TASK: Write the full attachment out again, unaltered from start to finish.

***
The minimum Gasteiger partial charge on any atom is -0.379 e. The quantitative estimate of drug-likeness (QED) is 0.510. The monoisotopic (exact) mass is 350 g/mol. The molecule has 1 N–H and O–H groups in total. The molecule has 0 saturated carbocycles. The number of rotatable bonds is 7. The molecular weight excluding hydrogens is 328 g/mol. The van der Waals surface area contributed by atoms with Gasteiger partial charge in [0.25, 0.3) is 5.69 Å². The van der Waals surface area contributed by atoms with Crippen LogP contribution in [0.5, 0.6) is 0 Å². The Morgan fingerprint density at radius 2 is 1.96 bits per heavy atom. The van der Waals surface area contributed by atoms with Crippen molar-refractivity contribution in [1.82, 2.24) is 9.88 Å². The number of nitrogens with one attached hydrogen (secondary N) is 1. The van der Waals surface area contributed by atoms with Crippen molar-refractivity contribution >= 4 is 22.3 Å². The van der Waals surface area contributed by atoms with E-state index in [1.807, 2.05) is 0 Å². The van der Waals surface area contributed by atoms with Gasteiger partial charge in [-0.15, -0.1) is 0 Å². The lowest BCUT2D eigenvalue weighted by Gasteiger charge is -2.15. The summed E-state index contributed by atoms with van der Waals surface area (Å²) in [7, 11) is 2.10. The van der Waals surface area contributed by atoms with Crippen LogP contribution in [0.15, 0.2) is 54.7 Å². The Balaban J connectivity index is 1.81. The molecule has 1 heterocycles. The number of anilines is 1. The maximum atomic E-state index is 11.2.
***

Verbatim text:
The minimum Gasteiger partial charge on any atom is -0.379 e. The quantitative estimate of drug-likeness (QED) is 0.510. The monoisotopic (exact) mass is 350 g/mol. The molecule has 1 N–H and O–H groups in total. The molecule has 0 saturated carbocycles. The number of rotatable bonds is 7. The molecular weight excluding hydrogens is 328 g/mol. The van der Waals surface area contributed by atoms with Gasteiger partial charge in [0.25, 0.3) is 5.69 Å². The van der Waals surface area contributed by atoms with Crippen LogP contribution in [0.5, 0.6) is 0 Å². The Morgan fingerprint density at radius 2 is 1.96 bits per heavy atom. The van der Waals surface area contributed by atoms with Crippen molar-refractivity contribution in [1.82, 2.24) is 9.88 Å². The number of nitrogens with one attached hydrogen (secondary N) is 1. The van der Waals surface area contributed by atoms with Crippen molar-refractivity contribution >= 4 is 22.3 Å². The van der Waals surface area contributed by atoms with E-state index in [1.807, 2.05) is 0 Å². The van der Waals surface area contributed by atoms with Gasteiger partial charge in [-0.15, -0.1) is 0 Å². The lowest BCUT2D eigenvalue weighted by Gasteiger charge is -2.15. The summed E-state index contributed by atoms with van der Waals surface area (Å²) in [7, 11) is 2.10. The van der Waals surface area contributed by atoms with Crippen LogP contribution in [0.15, 0.2) is 54.7 Å². The Balaban J connectivity index is 1.81. The molecule has 1 heterocycles. The number of anilines is 1. The maximum atomic E-state index is 11.2.